While Kogan Mobile remains as a mobile virtual network operator (MVNO) without a wholesaler after the collapse of Telstra 3G reseller ISPOne, the company has unloaded in a blog post today that accuses Telstra of spreading misinformation and confusion.
In response to a blog post from Telstra, which said that the incumbent telco was willing to enter into arrangements with Aldi Mobile, Medion, and Kogan on "commercial terms", Kogan Mobile called on the telco to be transparent and make public the rates and terms upon which it would be prepared to supply Kogan with services.
"The reality is that to date, Kogan Mobile has not received even remotely "commercial", let alone competitive, terms of direct supply," Kogan Mobile said. "Kogan Mobile has done everything possible to protect its customers: If commercial terms of continued supply were available, of course Kogan Mobile would have taken them up, and still will."
In line with comments made earlier in the week that forces were at play in the Australian communications sector that didn't want Kogan in the market, the stranded MVNO said that it was eliminated as a result of decisions made by its upstream providers.
"As Telstra well knows, Telstra terminated its supply arrangements with ISPOne with the knowledge that this would result in the loss of service to Kogan Mobile and its customers."
Kogan called upon Telstra to publicly disclose the agreement that brought about the dismissal of an injunction won by ISPOne against Telstra to prevent the disconnection of ISPOne customers.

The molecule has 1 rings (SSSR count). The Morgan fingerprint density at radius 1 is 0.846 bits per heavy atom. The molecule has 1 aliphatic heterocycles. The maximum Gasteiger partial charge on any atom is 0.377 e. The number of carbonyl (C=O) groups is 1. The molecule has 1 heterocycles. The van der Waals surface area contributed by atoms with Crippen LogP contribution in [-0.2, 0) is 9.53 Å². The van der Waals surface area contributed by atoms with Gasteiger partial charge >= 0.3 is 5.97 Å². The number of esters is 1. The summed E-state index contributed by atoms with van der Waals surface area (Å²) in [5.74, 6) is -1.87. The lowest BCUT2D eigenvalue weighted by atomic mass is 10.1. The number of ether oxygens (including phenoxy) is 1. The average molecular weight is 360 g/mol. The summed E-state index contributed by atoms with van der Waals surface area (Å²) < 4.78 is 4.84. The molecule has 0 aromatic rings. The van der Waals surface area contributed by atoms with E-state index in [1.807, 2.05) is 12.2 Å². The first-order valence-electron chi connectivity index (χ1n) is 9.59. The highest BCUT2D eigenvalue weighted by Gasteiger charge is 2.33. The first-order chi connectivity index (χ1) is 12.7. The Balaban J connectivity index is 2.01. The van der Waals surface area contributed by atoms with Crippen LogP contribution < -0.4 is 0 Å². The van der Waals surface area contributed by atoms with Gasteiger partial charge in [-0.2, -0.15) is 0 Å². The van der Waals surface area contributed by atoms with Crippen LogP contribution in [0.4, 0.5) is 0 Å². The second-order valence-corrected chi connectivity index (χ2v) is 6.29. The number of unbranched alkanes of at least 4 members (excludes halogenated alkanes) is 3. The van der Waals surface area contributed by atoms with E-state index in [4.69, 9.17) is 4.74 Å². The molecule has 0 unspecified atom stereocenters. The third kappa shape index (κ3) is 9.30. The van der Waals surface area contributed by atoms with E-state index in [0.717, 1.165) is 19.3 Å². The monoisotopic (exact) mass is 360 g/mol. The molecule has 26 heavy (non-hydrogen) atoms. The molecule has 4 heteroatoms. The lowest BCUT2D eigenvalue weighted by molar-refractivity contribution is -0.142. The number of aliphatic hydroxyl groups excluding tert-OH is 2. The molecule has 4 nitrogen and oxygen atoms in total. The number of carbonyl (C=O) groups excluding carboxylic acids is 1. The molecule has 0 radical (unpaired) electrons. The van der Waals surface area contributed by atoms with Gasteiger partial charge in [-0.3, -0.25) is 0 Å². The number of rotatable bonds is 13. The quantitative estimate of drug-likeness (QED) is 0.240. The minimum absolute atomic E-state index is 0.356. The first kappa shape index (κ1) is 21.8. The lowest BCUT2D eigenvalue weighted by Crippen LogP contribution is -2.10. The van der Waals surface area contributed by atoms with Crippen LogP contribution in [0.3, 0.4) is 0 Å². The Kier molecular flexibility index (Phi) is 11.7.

"Justice Pagone of the Federal Court held that ISPOne's claims against Telstra had a sufficient basis to justify an injunction. In particular, we invite Telstra to publicly disclose what associated agreements, arrangements, or understandings Telstra entered into in connection with the dismissal of the Federal Court proceedings brought by ISPOne in the minutes before administrators were appointed."
In the blog post, Kogan Mobile accused Telstra of creating terms with ISPOne that doomed it to failure, and why, with the collapse of its sole distributor of prepaid 3G services, it did not attempt to establish an alternative.
The MVNO raised the allegation that Telstra ran it out of the market because its "retail pricing was too cheap".
"We hope and expect that Telstra will come clean with the Australian public and Kogan Mobile's 120,000 customers on these matters," said the blog post.
Despite Kogan's rhetoric, iiNet CEO Michael Malone said yesterday that the end of Kogan Mobile was "the best news" for the mobile reselling business, and that Kogan Mobile's business model was not sustainable.
"Some of the best news to happen in the last week was for [Kogan Mobile] to disappear from the market. It was unsustainably low [and] I think everybody knew that as well," he told journalists on a conference call on Wednesday.
"ISPOne was the meat in the sandwich there where they were paying Telstra per-minute rates, and they were selling it onto Kogan at unlimited rates," Malone said.
"There was another ISP that this happened to sometime ago that also had the word 'one' in its name."
The Australian telecommunications industry has been preparing for the exodus of Kogan's 115,000 customers, with Communications Alliance CEO John Stanton stating that extra resources have been sought to handle the increased number of ports expected.
ZDNet understands that Kogan Mobile attempted to move to either Vodafone or Optus, but was not successful in its approaches.